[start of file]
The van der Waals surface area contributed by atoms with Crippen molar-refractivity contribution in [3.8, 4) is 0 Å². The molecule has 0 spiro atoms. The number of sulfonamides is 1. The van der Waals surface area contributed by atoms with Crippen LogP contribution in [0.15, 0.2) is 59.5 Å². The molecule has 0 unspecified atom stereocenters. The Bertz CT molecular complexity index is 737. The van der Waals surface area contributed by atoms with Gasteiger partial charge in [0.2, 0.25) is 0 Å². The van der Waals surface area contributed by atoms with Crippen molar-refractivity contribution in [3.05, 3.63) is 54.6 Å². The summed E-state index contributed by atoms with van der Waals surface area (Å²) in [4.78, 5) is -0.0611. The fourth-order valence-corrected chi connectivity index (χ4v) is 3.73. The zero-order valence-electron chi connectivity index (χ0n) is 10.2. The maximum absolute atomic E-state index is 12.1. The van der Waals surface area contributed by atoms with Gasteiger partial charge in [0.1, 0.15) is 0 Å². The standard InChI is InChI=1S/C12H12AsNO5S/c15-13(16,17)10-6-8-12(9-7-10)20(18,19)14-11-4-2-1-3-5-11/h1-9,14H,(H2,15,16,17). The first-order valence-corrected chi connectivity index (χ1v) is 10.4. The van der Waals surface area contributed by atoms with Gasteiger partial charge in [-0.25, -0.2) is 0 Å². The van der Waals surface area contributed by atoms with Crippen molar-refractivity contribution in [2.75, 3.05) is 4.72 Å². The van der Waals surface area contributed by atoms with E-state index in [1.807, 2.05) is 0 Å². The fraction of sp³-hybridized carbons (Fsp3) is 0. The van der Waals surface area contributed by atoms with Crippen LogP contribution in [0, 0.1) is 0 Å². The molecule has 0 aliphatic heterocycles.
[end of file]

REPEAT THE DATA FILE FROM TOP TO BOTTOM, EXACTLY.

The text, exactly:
The van der Waals surface area contributed by atoms with Crippen molar-refractivity contribution in [3.8, 4) is 0 Å². The molecule has 0 spiro atoms. The number of sulfonamides is 1. The van der Waals surface area contributed by atoms with Crippen LogP contribution in [0.15, 0.2) is 59.5 Å². The molecule has 0 unspecified atom stereocenters. The Bertz CT molecular complexity index is 737. The van der Waals surface area contributed by atoms with Gasteiger partial charge in [0.2, 0.25) is 0 Å². The van der Waals surface area contributed by atoms with Crippen molar-refractivity contribution in [3.05, 3.63) is 54.6 Å². The summed E-state index contributed by atoms with van der Waals surface area (Å²) in [4.78, 5) is -0.0611. The fourth-order valence-corrected chi connectivity index (χ4v) is 3.73. The zero-order valence-electron chi connectivity index (χ0n) is 10.2. The maximum absolute atomic E-state index is 12.1. The van der Waals surface area contributed by atoms with Gasteiger partial charge in [0.1, 0.15) is 0 Å². The standard InChI is InChI=1S/C12H12AsNO5S/c15-13(16,17)10-6-8-12(9-7-10)20(18,19)14-11-4-2-1-3-5-11/h1-9,14H,(H2,15,16,17). The first-order valence-corrected chi connectivity index (χ1v) is 10.4. The van der Waals surface area contributed by atoms with Gasteiger partial charge in [-0.25, -0.2) is 0 Å². The van der Waals surface area contributed by atoms with Crippen molar-refractivity contribution in [2.75, 3.05) is 4.72 Å². The van der Waals surface area contributed by atoms with E-state index in [1.807, 2.05) is 0 Å². The fraction of sp³-hybridized carbons (Fsp3) is 0. The van der Waals surface area contributed by atoms with Crippen LogP contribution in [0, 0.1) is 0 Å². The molecule has 0 aliphatic heterocycles.